Saturday, January 2, 2010

Hauoli Makahiki Hou

For many years, New Years dinner in my family was simply a repeat of Thanksgiving and Christmas.  We tried to find ways to make it a little more distinguishable, but somehow didn't succeed too well.  That isn't to say that it wasn't good, but with a big feast just one week prior, it was a little less special.   I always wanted to have a goose instead of turkey for Christmas, as seen in all the old English stories, but while whole turkeys go on sale from Thanksgiving, finding a whole goose on island is nearly impossible and quite costly if you do.   I remember when my mom would make a turkey for Christmas and a big crown roast for New Year's.   Her crown roasts, were so succulent, and festive looking with the shiny foil atop each bone.   But unfortunately, when less lucritive times hit after the 80's were done, mom's superstition kicked in saying that the crown roasts didn't bring in enough good luck for us and stopped making them.  

So we continued to try to find a way to distinguish New Year's from Christmas, when my dad saw a special on an Italian American holiday tradition called, "The Feast of the Seven Fishes", where every dish at the meal is a seafood dish.   As soon as he mentioned it, it was classic "eureka" moment for my family.  For one thing, pretty much every member of my family is a big seafood fan, one of the few foods we all really agree upon.  For another, it coincided with the Japanese tradition of sashimi that is so prevalent in the islands.  It's also highly symbolic to the Chinese, as the word for "fish", yuu, is a homonym for the word for "abundance" (also yuu).  So having a feast where each of us contributed one fish dish, seemed highly appropriate, and a fantastic way of welcoming in the new year that we've adhered to ever since.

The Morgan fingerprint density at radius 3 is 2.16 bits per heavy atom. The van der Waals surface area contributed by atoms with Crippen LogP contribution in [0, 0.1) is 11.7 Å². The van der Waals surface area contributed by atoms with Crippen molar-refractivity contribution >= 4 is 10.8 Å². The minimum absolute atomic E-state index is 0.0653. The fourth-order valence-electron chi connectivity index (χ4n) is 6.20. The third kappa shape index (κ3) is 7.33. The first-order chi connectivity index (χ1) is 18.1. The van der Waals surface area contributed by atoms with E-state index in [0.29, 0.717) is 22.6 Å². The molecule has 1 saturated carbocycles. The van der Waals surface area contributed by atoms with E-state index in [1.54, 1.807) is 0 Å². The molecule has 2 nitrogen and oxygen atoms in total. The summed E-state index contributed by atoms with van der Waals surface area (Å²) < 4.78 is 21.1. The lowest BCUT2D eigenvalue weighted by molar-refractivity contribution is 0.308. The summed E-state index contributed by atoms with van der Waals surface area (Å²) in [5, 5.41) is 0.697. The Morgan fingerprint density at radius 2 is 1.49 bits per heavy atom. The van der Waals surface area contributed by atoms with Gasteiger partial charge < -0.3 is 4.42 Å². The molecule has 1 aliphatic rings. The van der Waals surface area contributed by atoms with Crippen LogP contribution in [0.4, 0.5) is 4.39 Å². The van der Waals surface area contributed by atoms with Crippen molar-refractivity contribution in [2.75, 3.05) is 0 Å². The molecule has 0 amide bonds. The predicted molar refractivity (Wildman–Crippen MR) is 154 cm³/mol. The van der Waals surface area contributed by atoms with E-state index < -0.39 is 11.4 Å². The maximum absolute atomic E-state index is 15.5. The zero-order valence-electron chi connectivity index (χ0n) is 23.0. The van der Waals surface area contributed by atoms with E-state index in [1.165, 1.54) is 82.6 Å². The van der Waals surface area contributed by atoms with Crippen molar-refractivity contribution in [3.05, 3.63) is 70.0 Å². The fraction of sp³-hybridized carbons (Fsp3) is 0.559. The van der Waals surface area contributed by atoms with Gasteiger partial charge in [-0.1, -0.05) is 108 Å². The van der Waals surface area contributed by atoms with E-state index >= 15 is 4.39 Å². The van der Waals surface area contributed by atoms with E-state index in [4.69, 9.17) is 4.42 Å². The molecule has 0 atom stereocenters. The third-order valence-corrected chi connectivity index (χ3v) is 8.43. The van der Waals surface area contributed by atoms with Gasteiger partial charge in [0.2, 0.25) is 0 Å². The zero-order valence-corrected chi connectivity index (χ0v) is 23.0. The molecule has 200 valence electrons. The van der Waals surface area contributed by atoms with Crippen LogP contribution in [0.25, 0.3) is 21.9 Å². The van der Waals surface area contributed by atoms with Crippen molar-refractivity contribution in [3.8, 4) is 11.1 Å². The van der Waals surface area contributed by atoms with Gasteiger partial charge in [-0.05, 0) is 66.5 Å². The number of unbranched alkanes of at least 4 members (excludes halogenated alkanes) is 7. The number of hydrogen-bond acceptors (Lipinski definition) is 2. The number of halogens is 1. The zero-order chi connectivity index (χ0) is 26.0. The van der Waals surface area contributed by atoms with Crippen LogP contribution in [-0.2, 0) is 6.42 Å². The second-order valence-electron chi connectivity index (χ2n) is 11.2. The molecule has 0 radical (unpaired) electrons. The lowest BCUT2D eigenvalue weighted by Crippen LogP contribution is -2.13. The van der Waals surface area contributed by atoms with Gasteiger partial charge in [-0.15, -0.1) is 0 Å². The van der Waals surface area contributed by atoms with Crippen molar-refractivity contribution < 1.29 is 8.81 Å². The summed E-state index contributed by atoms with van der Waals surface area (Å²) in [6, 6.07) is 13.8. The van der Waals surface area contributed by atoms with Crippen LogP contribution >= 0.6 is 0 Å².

My Mom's Lobster, Scallop and Shrimp Platter
As the matriarch of my family, my mom's dish is usually the centerpiece of our meal, even if it isn't a turkey or a crown roast.  What she came up with this year was spectacularly mouth watering, in both appearance, aroma, and taste.   Her preparation was actually quite simple, with some basic broiled lobster and seared scallops and shrimp.   The cooking time, technique, and seasoning were all quite minimal, as she wanted the natural flavors of these highly prized seafood items to speak for themselves.   However, everything was in her gorgeous presentation, which just screamed festive and abundance.  Unfortunately, the lobster I had, had a horribly mushy texture almost like mashed potatoes.  As my mom's preparation is typically flawless, I can only assume that she got a bad lobster from Costco.  It was a little inauspicious for me, but as we had so much food, it really didn't matter.  Conversely, her scallops and shrimp were both totally sweet and crisp.